mysql_install_db initializes the MySQL data
directory and creates the system tables that it contains, if
they do not exist. It also initializes the
and related data structures needed to manage
mysql_install_db is a Perl script and can be
used on any system with Perl installed.
On Unix platforms, mysql_install_db creates a
default option file named
my.cnf in the
base installation directory. This file is created from a
template included in the distribution package named
my-default.cnf. You can find the template
in or under the base installation directory. When started using
mysqld_safe, the server uses
my.cnf file by default. If
my.cnf already exists,
mysql_install_db assumes it to be in use and
writes a new file named
With one exception, the settings in the default option file are
commented and have no effect. The exception is that the file
variable from its default of
NO_ENGINE_SUBSTITUTION to also
This setting produces a server configuration that results in
errors rather than warnings for bad data in operations that
modify transactional tables. See
Section 5.1.7, “Server SQL Modes”.
As of MySQL 5.7.2, when mysql_install_db
invokes the server to initialize the
database, the server assigns every
row a nonempty
plugin column value. The value
'mysql_native_password' unless the
system variable is set otherwise at server startup.
To invoke mysql_install_db, use the following syntax:
Because the MySQL server, mysqld, needs to
access the data directory when it runs later, you should either
run mysql_install_db from the same system
account that will be used for running mysqld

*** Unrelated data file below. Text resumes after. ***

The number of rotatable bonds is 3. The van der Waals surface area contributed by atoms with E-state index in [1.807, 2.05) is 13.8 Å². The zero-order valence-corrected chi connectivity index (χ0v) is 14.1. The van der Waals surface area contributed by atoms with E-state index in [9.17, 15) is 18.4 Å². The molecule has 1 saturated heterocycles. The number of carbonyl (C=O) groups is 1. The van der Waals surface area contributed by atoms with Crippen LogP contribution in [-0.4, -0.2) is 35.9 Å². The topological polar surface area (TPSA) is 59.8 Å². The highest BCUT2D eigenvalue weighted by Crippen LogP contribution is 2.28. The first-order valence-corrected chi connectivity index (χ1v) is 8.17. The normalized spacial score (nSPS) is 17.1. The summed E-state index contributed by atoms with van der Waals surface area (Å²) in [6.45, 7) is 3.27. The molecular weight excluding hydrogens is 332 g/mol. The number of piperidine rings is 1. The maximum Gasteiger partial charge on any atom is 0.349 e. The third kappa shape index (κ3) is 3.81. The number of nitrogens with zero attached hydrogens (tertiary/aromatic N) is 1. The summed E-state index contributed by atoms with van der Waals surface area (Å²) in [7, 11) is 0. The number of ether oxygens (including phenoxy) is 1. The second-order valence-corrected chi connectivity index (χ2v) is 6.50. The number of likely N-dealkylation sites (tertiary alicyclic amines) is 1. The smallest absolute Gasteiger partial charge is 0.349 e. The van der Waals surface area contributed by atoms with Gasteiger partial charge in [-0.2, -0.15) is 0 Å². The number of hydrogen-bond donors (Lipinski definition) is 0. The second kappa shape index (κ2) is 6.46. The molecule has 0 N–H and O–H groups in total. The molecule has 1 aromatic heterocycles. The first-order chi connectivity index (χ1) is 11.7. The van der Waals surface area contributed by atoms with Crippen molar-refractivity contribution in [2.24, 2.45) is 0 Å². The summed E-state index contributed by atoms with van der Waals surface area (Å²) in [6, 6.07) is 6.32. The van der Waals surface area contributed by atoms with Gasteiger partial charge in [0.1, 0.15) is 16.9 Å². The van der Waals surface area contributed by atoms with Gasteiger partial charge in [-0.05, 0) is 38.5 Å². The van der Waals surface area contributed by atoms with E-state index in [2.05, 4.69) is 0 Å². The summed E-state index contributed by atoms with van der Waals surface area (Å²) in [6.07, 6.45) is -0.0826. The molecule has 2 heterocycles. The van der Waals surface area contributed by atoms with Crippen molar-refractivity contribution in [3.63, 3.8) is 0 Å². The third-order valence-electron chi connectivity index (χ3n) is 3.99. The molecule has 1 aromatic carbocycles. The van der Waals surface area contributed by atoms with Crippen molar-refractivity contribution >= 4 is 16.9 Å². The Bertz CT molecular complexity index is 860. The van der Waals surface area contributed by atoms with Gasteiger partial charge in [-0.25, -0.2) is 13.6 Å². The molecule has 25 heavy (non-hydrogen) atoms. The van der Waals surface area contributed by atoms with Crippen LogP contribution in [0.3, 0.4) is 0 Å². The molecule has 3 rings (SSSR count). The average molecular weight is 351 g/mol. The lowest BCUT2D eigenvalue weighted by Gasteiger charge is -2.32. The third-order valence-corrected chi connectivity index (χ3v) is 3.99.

or run it as
root and use the
--user option to
indicate the user name that mysqld will run
as. It might be necessary to specify other options such as
mysql_install_db does not use the correct
locations for the installation directory or data directory. For
scripts/mysql_install_db --user=mysql \
If you have set a custom
variable when performing the installation, and the specified
directory is not accessible,
mysql_install_db may fail. If so, unset
TMPDIR or set
point to the system temporary directory (usually
After mysql_install_db sets up the
tablespace, changes to some of tablespace
characteristics require setting up a whole new
instance. This includes
the file name of the first file in the system tablespace and
the number of undo logs. If you do not want to use the default
values, make sure that the settings for the
configuration options are in place in the MySQL
file before running
mysql_install_db supports the following
options, which can be specified on the command line or in the
[mysql_install_db] group of an option file.
(Options that are common to mysqld can also
be specified in the
[mysqld] group.) Other
options are passed to mysqld. For information
about option files, see Section 220.127.116.11, “Using Option Files”.
mysql_install_db also supports the options
for processing option files described at
Section 18.104.22.168, “Command-Line Options that Affect Option-File Handling”.